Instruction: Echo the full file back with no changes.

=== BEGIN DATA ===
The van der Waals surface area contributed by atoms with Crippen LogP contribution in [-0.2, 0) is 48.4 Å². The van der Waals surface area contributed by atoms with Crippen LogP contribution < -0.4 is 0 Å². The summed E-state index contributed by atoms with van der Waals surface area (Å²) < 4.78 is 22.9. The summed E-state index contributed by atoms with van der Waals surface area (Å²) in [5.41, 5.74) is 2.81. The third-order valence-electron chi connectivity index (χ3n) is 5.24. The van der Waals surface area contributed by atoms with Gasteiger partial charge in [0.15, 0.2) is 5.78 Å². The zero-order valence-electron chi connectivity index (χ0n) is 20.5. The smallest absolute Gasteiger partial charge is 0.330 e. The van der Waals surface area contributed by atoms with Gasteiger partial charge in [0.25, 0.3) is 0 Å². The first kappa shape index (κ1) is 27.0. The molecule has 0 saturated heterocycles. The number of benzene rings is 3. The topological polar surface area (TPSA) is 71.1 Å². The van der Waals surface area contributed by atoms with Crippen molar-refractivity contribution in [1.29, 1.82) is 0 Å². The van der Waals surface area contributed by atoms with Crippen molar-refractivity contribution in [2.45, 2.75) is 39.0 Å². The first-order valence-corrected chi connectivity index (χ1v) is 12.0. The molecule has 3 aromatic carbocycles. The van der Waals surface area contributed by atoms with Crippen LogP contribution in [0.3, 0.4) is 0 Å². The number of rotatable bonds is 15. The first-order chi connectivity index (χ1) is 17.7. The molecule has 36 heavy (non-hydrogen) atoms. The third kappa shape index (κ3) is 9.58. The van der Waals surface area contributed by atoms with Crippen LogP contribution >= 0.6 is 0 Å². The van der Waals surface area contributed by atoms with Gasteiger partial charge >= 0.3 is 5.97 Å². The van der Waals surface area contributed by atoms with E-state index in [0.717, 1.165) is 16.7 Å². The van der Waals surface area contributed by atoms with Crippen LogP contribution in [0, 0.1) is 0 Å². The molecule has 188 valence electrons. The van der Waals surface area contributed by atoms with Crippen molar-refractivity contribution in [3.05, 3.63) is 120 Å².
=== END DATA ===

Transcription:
The van der Waals surface area contributed by atoms with Crippen LogP contribution in [-0.2, 0) is 48.4 Å². The van der Waals surface area contributed by atoms with Crippen LogP contribution < -0.4 is 0 Å². The summed E-state index contributed by atoms with van der Waals surface area (Å²) < 4.78 is 22.9. The summed E-state index contributed by atoms with van der Waals surface area (Å²) in [5.41, 5.74) is 2.81. The third-order valence-electron chi connectivity index (χ3n) is 5.24. The van der Waals surface area contributed by atoms with Gasteiger partial charge in [0.15, 0.2) is 5.78 Å². The zero-order valence-electron chi connectivity index (χ0n) is 20.5. The smallest absolute Gasteiger partial charge is 0.330 e. The van der Waals surface area contributed by atoms with Gasteiger partial charge in [0.25, 0.3) is 0 Å². The first kappa shape index (κ1) is 27.0. The molecule has 0 saturated heterocycles. The number of benzene rings is 3. The topological polar surface area (TPSA) is 71.1 Å². The van der Waals surface area contributed by atoms with Crippen molar-refractivity contribution in [1.29, 1.82) is 0 Å². The van der Waals surface area contributed by atoms with Crippen molar-refractivity contribution in [2.45, 2.75) is 39.0 Å². The first-order valence-corrected chi connectivity index (χ1v) is 12.0. The molecule has 3 aromatic carbocycles. The van der Waals surface area contributed by atoms with Crippen LogP contribution in [0.3, 0.4) is 0 Å². The number of rotatable bonds is 15. The first-order chi connectivity index (χ1) is 17.7. The molecule has 36 heavy (non-hydrogen) atoms. The third kappa shape index (κ3) is 9.58. The van der Waals surface area contributed by atoms with Crippen LogP contribution >= 0.6 is 0 Å². The van der Waals surface area contributed by atoms with Gasteiger partial charge >= 0.3 is 5.97 Å². The van der Waals surface area contributed by atoms with E-state index in [0.717, 1.165) is 16.7 Å². The van der Waals surface area contributed by atoms with Crippen LogP contribution in [0, 0.1) is 0 Å². The molecule has 188 valence electrons. The van der Waals surface area contributed by atoms with Crippen molar-refractivity contribution in [3.05, 3.63) is 120 Å².